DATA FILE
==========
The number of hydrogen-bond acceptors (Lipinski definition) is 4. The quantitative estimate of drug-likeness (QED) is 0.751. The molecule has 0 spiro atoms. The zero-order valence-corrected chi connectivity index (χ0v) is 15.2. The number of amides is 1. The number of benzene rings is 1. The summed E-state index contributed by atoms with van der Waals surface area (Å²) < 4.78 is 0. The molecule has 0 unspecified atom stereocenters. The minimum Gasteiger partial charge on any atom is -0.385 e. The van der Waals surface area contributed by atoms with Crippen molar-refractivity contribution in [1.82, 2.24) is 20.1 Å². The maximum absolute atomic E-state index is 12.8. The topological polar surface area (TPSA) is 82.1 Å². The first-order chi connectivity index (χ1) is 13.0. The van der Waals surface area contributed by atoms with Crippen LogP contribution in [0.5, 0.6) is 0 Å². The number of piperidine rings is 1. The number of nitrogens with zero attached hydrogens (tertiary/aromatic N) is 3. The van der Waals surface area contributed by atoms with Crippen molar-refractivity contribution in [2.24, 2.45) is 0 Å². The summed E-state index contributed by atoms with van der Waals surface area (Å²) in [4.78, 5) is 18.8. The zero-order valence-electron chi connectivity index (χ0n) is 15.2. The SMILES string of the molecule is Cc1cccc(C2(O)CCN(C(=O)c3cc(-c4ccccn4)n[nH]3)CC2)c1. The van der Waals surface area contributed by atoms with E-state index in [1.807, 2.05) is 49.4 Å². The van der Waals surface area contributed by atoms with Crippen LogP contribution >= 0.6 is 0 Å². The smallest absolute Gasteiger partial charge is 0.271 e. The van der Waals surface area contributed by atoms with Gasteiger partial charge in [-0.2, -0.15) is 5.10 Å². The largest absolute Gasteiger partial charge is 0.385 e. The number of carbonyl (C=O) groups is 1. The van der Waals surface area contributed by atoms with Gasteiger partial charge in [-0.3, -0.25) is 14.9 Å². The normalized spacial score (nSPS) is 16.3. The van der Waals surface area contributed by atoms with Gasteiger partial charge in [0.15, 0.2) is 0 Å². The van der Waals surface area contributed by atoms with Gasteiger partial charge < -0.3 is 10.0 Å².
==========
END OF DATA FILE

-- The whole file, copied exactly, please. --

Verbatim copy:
The number of hydrogen-bond acceptors (Lipinski definition) is 4. The quantitative estimate of drug-likeness (QED) is 0.751. The molecule has 0 spiro atoms. The zero-order valence-corrected chi connectivity index (χ0v) is 15.2. The number of amides is 1. The number of benzene rings is 1. The summed E-state index contributed by atoms with van der Waals surface area (Å²) < 4.78 is 0. The molecule has 0 unspecified atom stereocenters. The minimum Gasteiger partial charge on any atom is -0.385 e. The van der Waals surface area contributed by atoms with Crippen molar-refractivity contribution in [1.82, 2.24) is 20.1 Å². The maximum absolute atomic E-state index is 12.8. The topological polar surface area (TPSA) is 82.1 Å². The first-order chi connectivity index (χ1) is 13.0. The van der Waals surface area contributed by atoms with Crippen LogP contribution in [0.5, 0.6) is 0 Å². The number of piperidine rings is 1. The number of nitrogens with zero attached hydrogens (tertiary/aromatic N) is 3. The van der Waals surface area contributed by atoms with Crippen molar-refractivity contribution in [2.24, 2.45) is 0 Å². The summed E-state index contributed by atoms with van der Waals surface area (Å²) in [4.78, 5) is 18.8. The zero-order valence-electron chi connectivity index (χ0n) is 15.2. The SMILES string of the molecule is Cc1cccc(C2(O)CCN(C(=O)c3cc(-c4ccccn4)n[nH]3)CC2)c1. The van der Waals surface area contributed by atoms with E-state index in [1.807, 2.05) is 49.4 Å². The van der Waals surface area contributed by atoms with Crippen LogP contribution >= 0.6 is 0 Å². The smallest absolute Gasteiger partial charge is 0.271 e. The van der Waals surface area contributed by atoms with Gasteiger partial charge in [-0.2, -0.15) is 5.10 Å². The largest absolute Gasteiger partial charge is 0.385 e. The number of carbonyl (C=O) groups is 1. The van der Waals surface area contributed by atoms with Gasteiger partial charge in [-0.3, -0.25) is 14.9 Å². The normalized spacial score (nSPS) is 16.3. The van der Waals surface area contributed by atoms with Gasteiger partial charge in [0.15, 0.2) is 0 Å². The van der Waals surface area contributed by atoms with Gasteiger partial charge < -0.3 is 10.0 Å².